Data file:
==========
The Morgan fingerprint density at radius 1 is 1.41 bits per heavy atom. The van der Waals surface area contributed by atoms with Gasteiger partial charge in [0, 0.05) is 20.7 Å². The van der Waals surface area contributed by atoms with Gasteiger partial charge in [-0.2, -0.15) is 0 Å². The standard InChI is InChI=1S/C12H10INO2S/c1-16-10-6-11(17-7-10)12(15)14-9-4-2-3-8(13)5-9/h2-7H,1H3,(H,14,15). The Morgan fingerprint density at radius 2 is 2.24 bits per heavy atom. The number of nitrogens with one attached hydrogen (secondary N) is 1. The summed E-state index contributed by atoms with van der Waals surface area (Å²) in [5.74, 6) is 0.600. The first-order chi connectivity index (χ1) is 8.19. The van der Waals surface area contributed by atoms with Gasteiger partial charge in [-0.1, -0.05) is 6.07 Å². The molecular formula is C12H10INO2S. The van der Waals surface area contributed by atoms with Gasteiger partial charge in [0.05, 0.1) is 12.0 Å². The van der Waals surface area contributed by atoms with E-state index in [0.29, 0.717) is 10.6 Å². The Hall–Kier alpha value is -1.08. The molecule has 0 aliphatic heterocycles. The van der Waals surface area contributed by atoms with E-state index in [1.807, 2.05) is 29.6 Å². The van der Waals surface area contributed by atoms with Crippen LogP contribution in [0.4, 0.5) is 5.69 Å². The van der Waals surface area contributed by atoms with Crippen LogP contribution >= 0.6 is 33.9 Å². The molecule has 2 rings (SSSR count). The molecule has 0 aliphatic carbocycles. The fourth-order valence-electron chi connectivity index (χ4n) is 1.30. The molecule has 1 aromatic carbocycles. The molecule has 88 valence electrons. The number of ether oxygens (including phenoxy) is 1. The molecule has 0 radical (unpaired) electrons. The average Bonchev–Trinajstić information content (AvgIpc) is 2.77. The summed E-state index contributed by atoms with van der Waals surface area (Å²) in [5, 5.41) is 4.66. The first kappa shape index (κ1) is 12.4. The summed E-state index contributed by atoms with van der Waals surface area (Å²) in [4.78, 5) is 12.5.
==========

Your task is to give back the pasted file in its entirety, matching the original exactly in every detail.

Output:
The Morgan fingerprint density at radius 1 is 1.41 bits per heavy atom. The van der Waals surface area contributed by atoms with Gasteiger partial charge in [0, 0.05) is 20.7 Å². The van der Waals surface area contributed by atoms with Gasteiger partial charge in [-0.2, -0.15) is 0 Å². The standard InChI is InChI=1S/C12H10INO2S/c1-16-10-6-11(17-7-10)12(15)14-9-4-2-3-8(13)5-9/h2-7H,1H3,(H,14,15). The Morgan fingerprint density at radius 2 is 2.24 bits per heavy atom. The number of nitrogens with one attached hydrogen (secondary N) is 1. The summed E-state index contributed by atoms with van der Waals surface area (Å²) in [5.74, 6) is 0.600. The first-order chi connectivity index (χ1) is 8.19. The van der Waals surface area contributed by atoms with Gasteiger partial charge in [-0.1, -0.05) is 6.07 Å². The molecular formula is C12H10INO2S. The van der Waals surface area contributed by atoms with Gasteiger partial charge in [0.05, 0.1) is 12.0 Å². The van der Waals surface area contributed by atoms with E-state index in [0.29, 0.717) is 10.6 Å². The Hall–Kier alpha value is -1.08. The molecule has 0 aliphatic heterocycles. The van der Waals surface area contributed by atoms with E-state index in [1.807, 2.05) is 29.6 Å². The van der Waals surface area contributed by atoms with Crippen LogP contribution in [0.4, 0.5) is 5.69 Å². The van der Waals surface area contributed by atoms with Crippen LogP contribution >= 0.6 is 33.9 Å². The molecule has 2 rings (SSSR count). The molecule has 0 aliphatic carbocycles. The fourth-order valence-electron chi connectivity index (χ4n) is 1.30. The molecule has 1 aromatic carbocycles. The molecule has 88 valence electrons. The number of ether oxygens (including phenoxy) is 1. The molecule has 0 radical (unpaired) electrons. The average Bonchev–Trinajstić information content (AvgIpc) is 2.77. The summed E-state index contributed by atoms with van der Waals surface area (Å²) in [5, 5.41) is 4.66. The first kappa shape index (κ1) is 12.4. The summed E-state index contributed by atoms with van der Waals surface area (Å²) in [4.78, 5) is 12.5.